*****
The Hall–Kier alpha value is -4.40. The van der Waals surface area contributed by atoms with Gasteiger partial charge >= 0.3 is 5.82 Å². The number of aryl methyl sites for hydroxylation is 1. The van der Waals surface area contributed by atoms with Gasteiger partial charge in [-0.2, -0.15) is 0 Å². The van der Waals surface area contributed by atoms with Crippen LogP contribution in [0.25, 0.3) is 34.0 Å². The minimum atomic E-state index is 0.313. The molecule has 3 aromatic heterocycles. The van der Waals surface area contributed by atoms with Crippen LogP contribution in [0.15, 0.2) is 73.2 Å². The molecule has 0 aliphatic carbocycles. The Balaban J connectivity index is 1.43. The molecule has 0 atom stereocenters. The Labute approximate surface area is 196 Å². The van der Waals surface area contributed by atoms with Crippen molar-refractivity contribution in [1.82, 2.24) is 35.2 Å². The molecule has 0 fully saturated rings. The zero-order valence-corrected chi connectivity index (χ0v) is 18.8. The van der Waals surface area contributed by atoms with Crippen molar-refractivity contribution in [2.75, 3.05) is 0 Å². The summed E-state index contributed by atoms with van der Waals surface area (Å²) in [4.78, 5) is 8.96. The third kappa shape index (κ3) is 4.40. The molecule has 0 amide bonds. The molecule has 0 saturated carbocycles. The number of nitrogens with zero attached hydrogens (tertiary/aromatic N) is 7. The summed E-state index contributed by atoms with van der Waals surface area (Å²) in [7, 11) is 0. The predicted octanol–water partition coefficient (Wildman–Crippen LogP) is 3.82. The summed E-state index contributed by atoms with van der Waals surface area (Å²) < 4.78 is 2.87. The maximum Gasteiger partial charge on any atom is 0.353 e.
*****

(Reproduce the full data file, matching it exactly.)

The Hall–Kier alpha value is -4.40. The van der Waals surface area contributed by atoms with Gasteiger partial charge >= 0.3 is 5.82 Å². The number of aryl methyl sites for hydroxylation is 1. The van der Waals surface area contributed by atoms with Gasteiger partial charge in [-0.2, -0.15) is 0 Å². The van der Waals surface area contributed by atoms with Crippen LogP contribution in [0.25, 0.3) is 34.0 Å². The minimum atomic E-state index is 0.313. The molecule has 3 aromatic heterocycles. The van der Waals surface area contributed by atoms with Crippen LogP contribution in [0.15, 0.2) is 73.2 Å². The molecule has 0 aliphatic carbocycles. The Balaban J connectivity index is 1.43. The molecule has 0 atom stereocenters. The Labute approximate surface area is 196 Å². The van der Waals surface area contributed by atoms with Crippen molar-refractivity contribution in [1.82, 2.24) is 35.2 Å². The molecule has 0 fully saturated rings. The zero-order valence-corrected chi connectivity index (χ0v) is 18.8. The van der Waals surface area contributed by atoms with Crippen molar-refractivity contribution in [2.75, 3.05) is 0 Å². The summed E-state index contributed by atoms with van der Waals surface area (Å²) in [4.78, 5) is 8.96. The third kappa shape index (κ3) is 4.40. The molecule has 0 amide bonds. The molecule has 0 saturated carbocycles. The number of nitrogens with zero attached hydrogens (tertiary/aromatic N) is 7. The summed E-state index contributed by atoms with van der Waals surface area (Å²) in [7, 11) is 0. The predicted octanol–water partition coefficient (Wildman–Crippen LogP) is 3.82. The summed E-state index contributed by atoms with van der Waals surface area (Å²) < 4.78 is 2.87. The maximum Gasteiger partial charge on any atom is 0.353 e.